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Disease Markers
Volume 2017, Article ID 9389432, 5 pages
Research Article

New Markers of Inflammation and Tubular Damage in Children with Chronic Kidney Disease

1Department of Pediatric Nephrology, Wrocław Medical University, Wrocław, Poland
2Department of Pediatric Nephrology, Jagiellonian University, Kraków, Poland

Correspondence should be addressed to Kinga Musiał; moc.liamtoh@laisum_agnik

Received 30 May 2017; Revised 6 June 2017; Accepted 15 June 2017; Published 20 July 2017

Academic Editor: Natacha Turck

Copyright © 2017 Kinga Musiał et al. This is an open access article distributed under the Creative Commons Attribution License, which permits unrestricted use, distribution, and reproduction in any medium, provided the original work is properly cited.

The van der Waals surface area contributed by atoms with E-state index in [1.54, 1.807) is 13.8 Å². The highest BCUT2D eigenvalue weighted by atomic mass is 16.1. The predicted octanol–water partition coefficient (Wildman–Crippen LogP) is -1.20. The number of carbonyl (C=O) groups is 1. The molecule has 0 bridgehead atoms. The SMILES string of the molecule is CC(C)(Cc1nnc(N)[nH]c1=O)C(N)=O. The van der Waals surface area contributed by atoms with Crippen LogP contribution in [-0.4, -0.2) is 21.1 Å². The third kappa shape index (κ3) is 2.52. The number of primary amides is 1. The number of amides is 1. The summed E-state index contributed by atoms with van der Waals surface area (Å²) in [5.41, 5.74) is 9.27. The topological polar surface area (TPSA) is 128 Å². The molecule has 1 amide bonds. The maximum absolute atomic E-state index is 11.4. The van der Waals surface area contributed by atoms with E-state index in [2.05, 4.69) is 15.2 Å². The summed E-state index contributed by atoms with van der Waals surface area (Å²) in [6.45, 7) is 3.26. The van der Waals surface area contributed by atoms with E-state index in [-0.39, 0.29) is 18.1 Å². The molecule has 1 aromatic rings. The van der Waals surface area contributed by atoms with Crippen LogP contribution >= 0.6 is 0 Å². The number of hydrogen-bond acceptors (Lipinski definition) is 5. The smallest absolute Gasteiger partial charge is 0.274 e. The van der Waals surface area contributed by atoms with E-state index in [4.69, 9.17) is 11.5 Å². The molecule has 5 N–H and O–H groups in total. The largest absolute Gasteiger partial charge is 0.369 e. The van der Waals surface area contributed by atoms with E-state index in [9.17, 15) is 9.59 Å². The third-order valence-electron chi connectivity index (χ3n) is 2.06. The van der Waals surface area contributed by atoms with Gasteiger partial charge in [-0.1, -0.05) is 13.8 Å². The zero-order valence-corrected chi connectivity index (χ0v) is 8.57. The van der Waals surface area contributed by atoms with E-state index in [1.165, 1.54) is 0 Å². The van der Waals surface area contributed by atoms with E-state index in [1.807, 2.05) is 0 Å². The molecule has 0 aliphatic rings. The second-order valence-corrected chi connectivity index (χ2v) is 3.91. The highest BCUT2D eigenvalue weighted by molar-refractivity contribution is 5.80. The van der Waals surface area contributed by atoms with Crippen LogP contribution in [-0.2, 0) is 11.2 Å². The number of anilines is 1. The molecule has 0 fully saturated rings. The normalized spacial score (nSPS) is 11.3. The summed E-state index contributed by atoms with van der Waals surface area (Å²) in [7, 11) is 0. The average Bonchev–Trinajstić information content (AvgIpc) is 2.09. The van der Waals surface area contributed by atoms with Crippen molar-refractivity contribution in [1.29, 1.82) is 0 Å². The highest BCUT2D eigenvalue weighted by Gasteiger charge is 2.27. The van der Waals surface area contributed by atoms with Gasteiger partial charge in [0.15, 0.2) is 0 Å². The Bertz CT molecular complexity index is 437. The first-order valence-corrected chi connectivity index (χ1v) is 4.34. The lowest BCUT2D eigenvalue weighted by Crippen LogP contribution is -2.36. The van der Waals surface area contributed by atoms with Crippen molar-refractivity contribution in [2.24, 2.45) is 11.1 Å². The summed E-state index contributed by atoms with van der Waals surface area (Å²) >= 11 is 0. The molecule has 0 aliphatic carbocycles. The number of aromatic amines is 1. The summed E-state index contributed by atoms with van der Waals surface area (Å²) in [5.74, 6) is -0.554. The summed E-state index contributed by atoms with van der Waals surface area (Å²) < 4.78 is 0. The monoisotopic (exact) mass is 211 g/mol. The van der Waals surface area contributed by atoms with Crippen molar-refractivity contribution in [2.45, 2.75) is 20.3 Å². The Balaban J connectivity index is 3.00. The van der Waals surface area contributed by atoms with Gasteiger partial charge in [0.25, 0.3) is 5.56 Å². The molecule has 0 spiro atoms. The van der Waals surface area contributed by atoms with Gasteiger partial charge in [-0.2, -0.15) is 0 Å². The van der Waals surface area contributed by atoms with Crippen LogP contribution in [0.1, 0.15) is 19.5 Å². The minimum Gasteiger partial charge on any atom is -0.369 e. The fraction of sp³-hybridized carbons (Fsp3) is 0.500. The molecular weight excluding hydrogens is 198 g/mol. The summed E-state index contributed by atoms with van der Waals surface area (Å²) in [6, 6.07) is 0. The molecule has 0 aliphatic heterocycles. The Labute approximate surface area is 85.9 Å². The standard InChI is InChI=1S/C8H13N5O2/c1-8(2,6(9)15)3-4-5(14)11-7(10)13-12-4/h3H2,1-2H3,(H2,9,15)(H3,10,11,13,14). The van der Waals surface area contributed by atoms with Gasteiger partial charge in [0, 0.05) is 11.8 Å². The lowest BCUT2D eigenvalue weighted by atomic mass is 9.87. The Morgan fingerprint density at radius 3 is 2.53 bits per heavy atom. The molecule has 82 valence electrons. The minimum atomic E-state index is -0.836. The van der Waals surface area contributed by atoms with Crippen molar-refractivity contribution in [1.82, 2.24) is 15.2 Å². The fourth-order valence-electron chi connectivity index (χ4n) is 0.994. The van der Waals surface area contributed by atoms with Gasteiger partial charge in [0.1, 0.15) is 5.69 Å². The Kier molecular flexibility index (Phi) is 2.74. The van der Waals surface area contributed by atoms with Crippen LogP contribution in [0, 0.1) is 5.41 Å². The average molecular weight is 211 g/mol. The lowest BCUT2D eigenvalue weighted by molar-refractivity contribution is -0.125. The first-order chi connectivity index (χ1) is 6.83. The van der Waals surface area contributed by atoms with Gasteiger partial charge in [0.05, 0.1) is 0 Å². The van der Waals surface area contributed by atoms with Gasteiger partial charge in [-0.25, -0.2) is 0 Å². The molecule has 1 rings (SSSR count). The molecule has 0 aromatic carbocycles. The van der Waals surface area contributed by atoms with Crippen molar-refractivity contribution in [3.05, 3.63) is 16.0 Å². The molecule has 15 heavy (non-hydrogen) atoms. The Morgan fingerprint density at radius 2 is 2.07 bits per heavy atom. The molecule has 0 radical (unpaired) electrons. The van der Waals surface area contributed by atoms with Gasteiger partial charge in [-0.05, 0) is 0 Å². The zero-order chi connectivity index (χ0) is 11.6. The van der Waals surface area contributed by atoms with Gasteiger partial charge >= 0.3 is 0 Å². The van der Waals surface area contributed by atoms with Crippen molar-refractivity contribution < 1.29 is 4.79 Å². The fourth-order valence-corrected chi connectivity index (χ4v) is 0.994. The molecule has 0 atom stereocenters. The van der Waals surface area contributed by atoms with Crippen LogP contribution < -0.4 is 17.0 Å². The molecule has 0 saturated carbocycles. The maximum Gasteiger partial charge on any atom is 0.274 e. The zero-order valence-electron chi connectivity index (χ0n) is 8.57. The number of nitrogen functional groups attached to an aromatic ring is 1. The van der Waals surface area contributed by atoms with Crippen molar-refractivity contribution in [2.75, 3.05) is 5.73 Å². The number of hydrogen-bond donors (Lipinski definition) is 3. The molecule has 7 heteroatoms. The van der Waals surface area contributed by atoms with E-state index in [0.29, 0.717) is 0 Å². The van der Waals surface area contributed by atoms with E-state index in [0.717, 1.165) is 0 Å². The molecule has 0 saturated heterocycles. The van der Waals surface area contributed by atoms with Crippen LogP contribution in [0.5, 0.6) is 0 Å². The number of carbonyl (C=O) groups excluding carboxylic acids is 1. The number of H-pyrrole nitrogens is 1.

Introduction and Aims. Monocyte chemoattractant protein- (MCP-) 1, macrophage colony-stimulating factor (MCSF), and neopterin are connected with monocyte migration and transition into macrophages, leading to fibrosis and tubular damage in the course of CKD. The aim of the study was to analyze the applicability of urinary fractional excretion (FE) of MCP1, MCSF, and neopterin, as markers of inflammation and tubular damage, in children with CKD. Methods. The study group consisted of 61 children with CKD stages 1–5 and 23 age-matched controls. The serum and urine concentrations of MCP1, MCSF, and neopterin were assessed by ELISA and then the fractional excretion (FE) was calculated. Results. FE MCSF and neopterin values exceeded 1% already in controls. FE MCSF rose significantly since CKD stages 1-2, FE neopterin since CKD stages 3–5. FE MCP1 was below 1% in healthy controls and in CKD stages 1-2, then increased significantly in CKD stages 3–5. Conclusions. The FE MCP-1 values show that inflammation precedes the tubular dysfunction. FE MCSF and FE neopterin may be considered new markers of the renal parenchyma progressive damage. Fractional excretion may become a useful tool in the assessment of inflammation and tubular damage in children with CKD.